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What is Evidence-Based Medicine (EBM)?

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Patient Care Model

The most common definition of EBM is taken from Dr. David Sackett. EBM is "the conscientious, explicit and judicious use of current best evidence in making decisions about the care of the individual patient. It means integrating individual clinical expertise with the best available external clinical evidence from systematic research." (Sackett D, 1996)

EBM is the integration of clinical expertise, patient values, and the best evidence into the decision making process for patient care. Clinical expertise refers to the clinician's cumulated experience, education and clinical skills. The patient brings to the encounter his or her own personal and unique concerns, expectations, and values. The best evidence is usually found in clinically relevant research that has been conducted using sound methodology. (Sackett D, 2002)

The evidence, by itself, does not make a decision for you, but it can help support the patient care process. The full integration of these three components into clinical decisions enhances the opportunity for optimal clinical outcomes and quality of life. The practice of EBM is usually triggered by patient encounters which generate questions about the effects of therapy, the utility of diagnostic tests, the prognosis of diseases, or the etiology of disorders.

Evidence-based medicine requires new skills of the clinician, including efficient literature-searching, and the application of formal rules of evidence in evaluating the clinical literature. 

The Steps in the EBM Process

The Patient 1. Start with the patient -- a clinical problem or question arises out of the care of the patient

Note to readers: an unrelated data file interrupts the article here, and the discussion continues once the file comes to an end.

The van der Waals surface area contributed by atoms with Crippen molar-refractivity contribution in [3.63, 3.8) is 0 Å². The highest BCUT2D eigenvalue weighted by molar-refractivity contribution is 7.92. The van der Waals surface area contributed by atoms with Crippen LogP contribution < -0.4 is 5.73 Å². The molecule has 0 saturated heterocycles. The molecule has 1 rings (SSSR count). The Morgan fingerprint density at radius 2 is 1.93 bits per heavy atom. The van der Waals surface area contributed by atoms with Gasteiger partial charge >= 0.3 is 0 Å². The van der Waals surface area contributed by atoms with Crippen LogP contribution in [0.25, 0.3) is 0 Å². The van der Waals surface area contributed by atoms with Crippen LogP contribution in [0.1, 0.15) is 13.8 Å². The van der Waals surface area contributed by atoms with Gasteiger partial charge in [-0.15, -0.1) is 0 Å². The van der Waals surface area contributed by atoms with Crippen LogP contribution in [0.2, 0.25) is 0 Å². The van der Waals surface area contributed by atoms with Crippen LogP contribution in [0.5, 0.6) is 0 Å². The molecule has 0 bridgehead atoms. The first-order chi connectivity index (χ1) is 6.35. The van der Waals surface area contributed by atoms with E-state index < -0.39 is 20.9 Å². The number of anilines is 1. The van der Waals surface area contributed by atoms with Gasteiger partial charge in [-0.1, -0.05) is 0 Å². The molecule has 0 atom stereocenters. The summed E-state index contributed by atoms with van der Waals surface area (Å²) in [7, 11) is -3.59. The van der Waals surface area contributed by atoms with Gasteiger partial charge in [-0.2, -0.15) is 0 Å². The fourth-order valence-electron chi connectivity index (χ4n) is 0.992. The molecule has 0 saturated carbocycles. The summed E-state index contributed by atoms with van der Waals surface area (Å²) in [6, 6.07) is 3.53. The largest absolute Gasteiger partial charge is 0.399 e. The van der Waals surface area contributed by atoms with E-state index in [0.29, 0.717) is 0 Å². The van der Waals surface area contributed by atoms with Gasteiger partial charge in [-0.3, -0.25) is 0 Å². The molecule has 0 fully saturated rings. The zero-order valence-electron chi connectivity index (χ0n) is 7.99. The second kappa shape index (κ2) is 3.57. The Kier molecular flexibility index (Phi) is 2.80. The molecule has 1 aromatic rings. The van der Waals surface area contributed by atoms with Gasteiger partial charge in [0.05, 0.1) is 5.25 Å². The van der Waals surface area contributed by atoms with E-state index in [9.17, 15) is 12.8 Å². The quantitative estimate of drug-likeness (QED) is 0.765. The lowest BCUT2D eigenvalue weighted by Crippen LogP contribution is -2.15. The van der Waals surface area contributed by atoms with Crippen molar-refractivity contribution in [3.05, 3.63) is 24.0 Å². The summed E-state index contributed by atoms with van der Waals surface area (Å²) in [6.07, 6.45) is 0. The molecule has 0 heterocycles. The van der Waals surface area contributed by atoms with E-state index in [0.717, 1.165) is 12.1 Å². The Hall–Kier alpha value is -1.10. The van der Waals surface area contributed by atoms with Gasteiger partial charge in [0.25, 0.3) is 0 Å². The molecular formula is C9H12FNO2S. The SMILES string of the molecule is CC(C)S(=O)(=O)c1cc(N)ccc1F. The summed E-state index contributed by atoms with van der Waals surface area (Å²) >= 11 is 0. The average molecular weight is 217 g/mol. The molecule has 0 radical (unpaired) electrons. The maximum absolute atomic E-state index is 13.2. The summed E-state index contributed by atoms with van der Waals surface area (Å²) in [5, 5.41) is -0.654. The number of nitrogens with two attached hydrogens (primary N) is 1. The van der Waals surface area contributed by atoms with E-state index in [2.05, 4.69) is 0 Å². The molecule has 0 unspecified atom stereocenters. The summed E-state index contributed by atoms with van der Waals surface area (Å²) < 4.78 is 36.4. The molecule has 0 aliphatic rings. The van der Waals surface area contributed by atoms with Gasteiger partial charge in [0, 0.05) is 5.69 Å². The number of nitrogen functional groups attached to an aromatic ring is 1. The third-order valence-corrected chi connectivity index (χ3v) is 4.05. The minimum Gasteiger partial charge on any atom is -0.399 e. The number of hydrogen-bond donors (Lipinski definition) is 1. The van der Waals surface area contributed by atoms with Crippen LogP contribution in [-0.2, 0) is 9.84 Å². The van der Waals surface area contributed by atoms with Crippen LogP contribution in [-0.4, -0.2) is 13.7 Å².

The Question 2. Construct a well built clinical question derived from the case 
The Resource  

3. Select the appropriate resource(s) and conduct a search

The Evaluation  

4. Appraise that evidence for its validity (closeness to the truth) and applicability (usefulness in clinical practice)

The Patient  

5. Return to the patient -- integrate that evidence with clinical expertise, patient preferences and apply it to practice

Self-Evaluation  

6. Evaluate your performance with this patient



Lifelong learning model

The practice of evidence-based medicine is a process of lifelong, self-directed, problem-based learning in which caring for one's own patients creates the need for clinically important information about diagnosis, prognosis, therapy and other clinical and health care issues.

Instead of routinely reviewing the contents of dozens of journals for interesting articles, EBM suggests that you target your reading to issues related to specific patient problems. Developing clinical questions and then searching current databases may be a more productive way of keeping current with the literature.

Evidence-based medicine "converts the abstract exercise of reading and appraising the literature into the pragmatic process of using the literature to benefit individual patients while simultaneously expanding the clinician's knowledge base." (Bordley DR, 1997).
 

Why is EBM important?

Information Needs

Studies of information-seeking habits of physicians, have shown that when asked, physicians reported that their practice generated about 2 questions for every 3 patients. Only 30% of physicians' information needs were met during the patient visit, usually by a colleague. Reasons for not using printed resources included office textbook collections too old, lack of knowledge of appropriate resources, and lack of time to find the needed information. (Covell DG, 1995)